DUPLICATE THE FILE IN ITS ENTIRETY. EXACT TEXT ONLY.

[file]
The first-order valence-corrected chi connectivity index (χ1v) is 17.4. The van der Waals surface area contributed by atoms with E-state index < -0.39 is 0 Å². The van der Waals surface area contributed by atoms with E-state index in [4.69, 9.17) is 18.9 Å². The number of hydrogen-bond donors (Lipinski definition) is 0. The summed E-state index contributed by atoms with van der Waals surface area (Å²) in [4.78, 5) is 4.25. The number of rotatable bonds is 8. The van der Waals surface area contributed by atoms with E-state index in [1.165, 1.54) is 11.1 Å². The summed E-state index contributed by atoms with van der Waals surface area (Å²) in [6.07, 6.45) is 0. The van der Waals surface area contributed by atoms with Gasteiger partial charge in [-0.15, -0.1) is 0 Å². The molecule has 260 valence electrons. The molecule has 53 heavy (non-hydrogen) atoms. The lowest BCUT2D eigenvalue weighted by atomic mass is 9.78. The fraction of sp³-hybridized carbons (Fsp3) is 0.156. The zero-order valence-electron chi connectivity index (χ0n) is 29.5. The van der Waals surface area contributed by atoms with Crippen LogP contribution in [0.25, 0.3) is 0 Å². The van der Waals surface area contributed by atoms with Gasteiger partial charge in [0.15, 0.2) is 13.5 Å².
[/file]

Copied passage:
The first-order valence-corrected chi connectivity index (χ1v) is 17.4. The van der Waals surface area contributed by atoms with E-state index < -0.39 is 0 Å². The van der Waals surface area contributed by atoms with E-state index in [4.69, 9.17) is 18.9 Å². The number of hydrogen-bond donors (Lipinski definition) is 0. The summed E-state index contributed by atoms with van der Waals surface area (Å²) in [4.78, 5) is 4.25. The number of rotatable bonds is 8. The van der Waals surface area contributed by atoms with E-state index in [1.165, 1.54) is 11.1 Å². The summed E-state index contributed by atoms with van der Waals surface area (Å²) in [6.07, 6.45) is 0. The van der Waals surface area contributed by atoms with Gasteiger partial charge in [-0.15, -0.1) is 0 Å². The molecule has 260 valence electrons. The molecule has 53 heavy (non-hydrogen) atoms. The lowest BCUT2D eigenvalue weighted by atomic mass is 9.78. The fraction of sp³-hybridized carbons (Fsp3) is 0.156. The zero-order valence-electron chi connectivity index (χ0n) is 29.5. The van der Waals surface area contributed by atoms with Crippen LogP contribution in [0.25, 0.3) is 0 Å². The van der Waals surface area contributed by atoms with Gasteiger partial charge in [0.15, 0.2) is 13.5 Å².